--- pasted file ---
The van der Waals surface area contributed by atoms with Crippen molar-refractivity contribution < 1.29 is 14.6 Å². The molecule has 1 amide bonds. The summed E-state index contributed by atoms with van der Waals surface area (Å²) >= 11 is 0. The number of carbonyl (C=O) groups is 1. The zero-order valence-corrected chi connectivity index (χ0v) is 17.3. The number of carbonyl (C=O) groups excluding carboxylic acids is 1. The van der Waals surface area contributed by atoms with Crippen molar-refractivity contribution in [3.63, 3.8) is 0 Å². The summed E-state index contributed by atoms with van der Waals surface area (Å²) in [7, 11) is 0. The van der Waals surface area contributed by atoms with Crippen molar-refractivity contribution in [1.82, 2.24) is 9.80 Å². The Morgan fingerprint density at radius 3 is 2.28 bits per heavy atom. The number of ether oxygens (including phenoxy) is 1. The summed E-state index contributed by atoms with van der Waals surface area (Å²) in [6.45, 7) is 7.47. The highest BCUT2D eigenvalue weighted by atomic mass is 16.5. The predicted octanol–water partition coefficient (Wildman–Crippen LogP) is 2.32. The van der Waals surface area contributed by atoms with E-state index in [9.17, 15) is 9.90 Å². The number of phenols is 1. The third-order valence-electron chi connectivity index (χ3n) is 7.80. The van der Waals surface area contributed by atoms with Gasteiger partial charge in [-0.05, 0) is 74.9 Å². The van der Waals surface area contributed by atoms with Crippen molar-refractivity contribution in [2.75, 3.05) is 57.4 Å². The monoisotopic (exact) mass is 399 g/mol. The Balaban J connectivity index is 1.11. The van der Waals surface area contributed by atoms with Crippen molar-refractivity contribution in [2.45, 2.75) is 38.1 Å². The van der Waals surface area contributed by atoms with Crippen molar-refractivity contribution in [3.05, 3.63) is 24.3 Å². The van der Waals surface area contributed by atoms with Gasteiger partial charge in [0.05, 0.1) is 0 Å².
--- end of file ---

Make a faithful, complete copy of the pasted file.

The van der Waals surface area contributed by atoms with Crippen molar-refractivity contribution < 1.29 is 14.6 Å². The molecule has 1 amide bonds. The summed E-state index contributed by atoms with van der Waals surface area (Å²) >= 11 is 0. The number of carbonyl (C=O) groups is 1. The zero-order valence-corrected chi connectivity index (χ0v) is 17.3. The number of carbonyl (C=O) groups excluding carboxylic acids is 1. The van der Waals surface area contributed by atoms with Crippen molar-refractivity contribution in [3.63, 3.8) is 0 Å². The summed E-state index contributed by atoms with van der Waals surface area (Å²) in [7, 11) is 0. The van der Waals surface area contributed by atoms with Crippen molar-refractivity contribution in [1.82, 2.24) is 9.80 Å². The Morgan fingerprint density at radius 3 is 2.28 bits per heavy atom. The number of ether oxygens (including phenoxy) is 1. The summed E-state index contributed by atoms with van der Waals surface area (Å²) in [6.45, 7) is 7.47. The highest BCUT2D eigenvalue weighted by atomic mass is 16.5. The predicted octanol–water partition coefficient (Wildman–Crippen LogP) is 2.32. The van der Waals surface area contributed by atoms with E-state index in [9.17, 15) is 9.90 Å². The number of phenols is 1. The third-order valence-electron chi connectivity index (χ3n) is 7.80. The van der Waals surface area contributed by atoms with Gasteiger partial charge in [-0.05, 0) is 74.9 Å². The van der Waals surface area contributed by atoms with Crippen molar-refractivity contribution in [2.75, 3.05) is 57.4 Å². The monoisotopic (exact) mass is 399 g/mol. The Balaban J connectivity index is 1.11. The van der Waals surface area contributed by atoms with Crippen molar-refractivity contribution in [2.45, 2.75) is 38.1 Å². The van der Waals surface area contributed by atoms with Crippen molar-refractivity contribution in [3.05, 3.63) is 24.3 Å². The van der Waals surface area contributed by atoms with Gasteiger partial charge in [0.05, 0.1) is 0 Å².